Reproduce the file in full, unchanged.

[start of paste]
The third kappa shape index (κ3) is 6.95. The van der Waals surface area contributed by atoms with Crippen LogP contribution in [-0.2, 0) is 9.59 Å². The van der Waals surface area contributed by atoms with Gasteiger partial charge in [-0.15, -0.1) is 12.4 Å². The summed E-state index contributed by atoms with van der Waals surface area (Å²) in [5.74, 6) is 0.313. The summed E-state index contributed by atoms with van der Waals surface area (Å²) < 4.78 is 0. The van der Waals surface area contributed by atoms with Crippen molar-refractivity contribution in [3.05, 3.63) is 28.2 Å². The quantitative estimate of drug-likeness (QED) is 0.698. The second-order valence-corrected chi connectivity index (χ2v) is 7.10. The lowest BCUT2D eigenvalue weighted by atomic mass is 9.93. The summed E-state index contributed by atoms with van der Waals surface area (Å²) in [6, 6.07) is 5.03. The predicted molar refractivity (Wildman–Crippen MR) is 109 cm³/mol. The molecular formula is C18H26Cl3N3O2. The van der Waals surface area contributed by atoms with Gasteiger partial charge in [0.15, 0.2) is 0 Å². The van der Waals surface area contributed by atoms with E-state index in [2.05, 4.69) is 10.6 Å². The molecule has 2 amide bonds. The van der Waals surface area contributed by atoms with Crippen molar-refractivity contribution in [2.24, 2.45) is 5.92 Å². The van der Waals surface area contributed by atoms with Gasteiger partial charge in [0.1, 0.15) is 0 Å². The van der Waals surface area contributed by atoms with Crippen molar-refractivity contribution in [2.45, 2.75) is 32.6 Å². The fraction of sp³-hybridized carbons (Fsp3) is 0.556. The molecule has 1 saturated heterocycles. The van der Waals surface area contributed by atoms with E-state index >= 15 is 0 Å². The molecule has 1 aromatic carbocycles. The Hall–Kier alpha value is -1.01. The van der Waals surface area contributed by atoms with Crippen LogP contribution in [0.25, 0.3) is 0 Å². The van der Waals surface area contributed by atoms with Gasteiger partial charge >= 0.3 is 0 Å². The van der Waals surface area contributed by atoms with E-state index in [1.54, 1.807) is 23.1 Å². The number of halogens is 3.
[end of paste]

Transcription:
The third kappa shape index (κ3) is 6.95. The van der Waals surface area contributed by atoms with Crippen LogP contribution in [-0.2, 0) is 9.59 Å². The van der Waals surface area contributed by atoms with Gasteiger partial charge in [-0.15, -0.1) is 12.4 Å². The summed E-state index contributed by atoms with van der Waals surface area (Å²) in [5.74, 6) is 0.313. The summed E-state index contributed by atoms with van der Waals surface area (Å²) < 4.78 is 0. The van der Waals surface area contributed by atoms with Crippen molar-refractivity contribution in [3.05, 3.63) is 28.2 Å². The quantitative estimate of drug-likeness (QED) is 0.698. The second-order valence-corrected chi connectivity index (χ2v) is 7.10. The lowest BCUT2D eigenvalue weighted by atomic mass is 9.93. The summed E-state index contributed by atoms with van der Waals surface area (Å²) in [6, 6.07) is 5.03. The predicted molar refractivity (Wildman–Crippen MR) is 109 cm³/mol. The molecular formula is C18H26Cl3N3O2. The van der Waals surface area contributed by atoms with Gasteiger partial charge in [0.15, 0.2) is 0 Å². The van der Waals surface area contributed by atoms with E-state index in [2.05, 4.69) is 10.6 Å². The molecule has 2 amide bonds. The van der Waals surface area contributed by atoms with Crippen molar-refractivity contribution in [2.24, 2.45) is 5.92 Å². The van der Waals surface area contributed by atoms with Gasteiger partial charge in [0.1, 0.15) is 0 Å². The van der Waals surface area contributed by atoms with Crippen molar-refractivity contribution in [2.45, 2.75) is 32.6 Å². The fraction of sp³-hybridized carbons (Fsp3) is 0.556. The molecule has 1 saturated heterocycles. The van der Waals surface area contributed by atoms with E-state index >= 15 is 0 Å². The molecule has 1 aromatic carbocycles. The Hall–Kier alpha value is -1.01. The van der Waals surface area contributed by atoms with Crippen LogP contribution in [0.25, 0.3) is 0 Å². The van der Waals surface area contributed by atoms with Gasteiger partial charge >= 0.3 is 0 Å². The van der Waals surface area contributed by atoms with E-state index in [1.54, 1.807) is 23.1 Å². The number of halogens is 3.